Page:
The website Aviation Business Asia Pacific is reporting Brisbane Airport will have a slot system in place by the end of 2012 to cope with capacity constraints from air traffic at peak periods.
The airport is also facing a possible curfew, with a government review of night time operations also happening before the end of the year.
Airport CEO Julieanne Alroe has conceded at the Aviation Summit in Sydney this week that peak hour demand is now just too great for single runway operations.
“As a result we are currently designing a runway management demand system – slots in the common parlance – that we expect will result in significant operational reliability outcomes for the airport and reduce some operating costs for the airlines,” she said.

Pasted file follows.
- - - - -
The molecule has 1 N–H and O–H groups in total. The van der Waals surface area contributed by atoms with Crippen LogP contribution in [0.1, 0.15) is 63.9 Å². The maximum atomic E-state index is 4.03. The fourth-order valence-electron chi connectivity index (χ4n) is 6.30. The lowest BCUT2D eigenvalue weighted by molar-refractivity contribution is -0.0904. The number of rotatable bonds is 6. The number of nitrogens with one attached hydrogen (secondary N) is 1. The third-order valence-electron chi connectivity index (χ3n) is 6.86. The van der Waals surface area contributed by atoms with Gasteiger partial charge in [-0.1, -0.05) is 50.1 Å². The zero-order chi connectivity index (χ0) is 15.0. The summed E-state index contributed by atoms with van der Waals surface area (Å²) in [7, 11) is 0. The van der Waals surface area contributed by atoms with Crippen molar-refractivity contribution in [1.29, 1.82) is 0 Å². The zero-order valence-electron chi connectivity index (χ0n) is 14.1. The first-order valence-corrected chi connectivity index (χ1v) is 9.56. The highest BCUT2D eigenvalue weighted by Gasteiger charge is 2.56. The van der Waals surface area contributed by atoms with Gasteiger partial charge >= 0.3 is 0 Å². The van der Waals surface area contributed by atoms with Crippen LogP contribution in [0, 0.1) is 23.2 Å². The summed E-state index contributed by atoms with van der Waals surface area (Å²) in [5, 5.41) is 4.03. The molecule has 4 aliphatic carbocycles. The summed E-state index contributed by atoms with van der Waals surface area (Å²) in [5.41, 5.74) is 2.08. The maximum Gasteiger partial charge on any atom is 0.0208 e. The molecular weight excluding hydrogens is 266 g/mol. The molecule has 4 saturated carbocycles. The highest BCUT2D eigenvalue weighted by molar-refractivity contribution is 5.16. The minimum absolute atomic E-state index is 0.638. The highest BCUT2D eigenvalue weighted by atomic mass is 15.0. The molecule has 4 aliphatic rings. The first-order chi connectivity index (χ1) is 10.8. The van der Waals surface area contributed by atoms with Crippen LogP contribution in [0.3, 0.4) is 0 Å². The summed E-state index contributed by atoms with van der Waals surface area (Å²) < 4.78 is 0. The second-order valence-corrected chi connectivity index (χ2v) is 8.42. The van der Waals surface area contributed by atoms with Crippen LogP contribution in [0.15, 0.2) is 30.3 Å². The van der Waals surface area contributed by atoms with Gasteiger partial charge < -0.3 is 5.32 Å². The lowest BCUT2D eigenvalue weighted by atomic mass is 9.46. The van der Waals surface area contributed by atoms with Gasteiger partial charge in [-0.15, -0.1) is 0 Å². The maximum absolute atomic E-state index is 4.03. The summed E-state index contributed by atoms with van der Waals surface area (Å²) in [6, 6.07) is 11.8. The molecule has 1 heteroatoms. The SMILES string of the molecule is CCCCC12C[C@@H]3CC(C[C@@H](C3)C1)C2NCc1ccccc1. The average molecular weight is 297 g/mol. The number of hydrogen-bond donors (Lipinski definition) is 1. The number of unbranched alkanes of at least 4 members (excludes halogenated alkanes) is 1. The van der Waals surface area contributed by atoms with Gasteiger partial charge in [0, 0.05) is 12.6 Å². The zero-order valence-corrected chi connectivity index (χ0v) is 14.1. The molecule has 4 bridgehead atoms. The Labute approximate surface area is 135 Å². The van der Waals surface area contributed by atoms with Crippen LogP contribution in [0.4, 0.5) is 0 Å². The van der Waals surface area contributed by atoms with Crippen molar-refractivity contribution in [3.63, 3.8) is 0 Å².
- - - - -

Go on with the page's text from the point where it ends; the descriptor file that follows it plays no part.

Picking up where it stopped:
Currently there are between 600 and 650 movements each weekday at Brisbane Airport and about 200,000 movements per annum.
By 2020 Brisbane is expected to have 270,000 aircraft movements.
Capacity is also being addressed of course by the construction of a parallel runway, but that will not be operational until 2020.
Alroe was also keen to talk about the upcoming review of the airport’s 24-hour operational status, a legacy of the ’09 White paper on Aviation.
“The review will be run by the Commonwealth and we await details of its structure with great interest, as we believe it will help us make the case much more plainly that a curfew on Brisbane Airport is not the most effective noise mitigation tool,” Alroe said Tuesday.
“It is a common misconception that a curfew will be a quick fix to solve aircraft noise problems, but unfortunately aircraft noise complaints are most often made about the frequency of morning flights and evening flights around dinner time; and night time curfew would not fix these problems."
“If anything, flights that would otherwise occur later in the evening would be pushed into these peak periods, increasing the frequency of flights at these times and creating more of an issue, not addressing it.''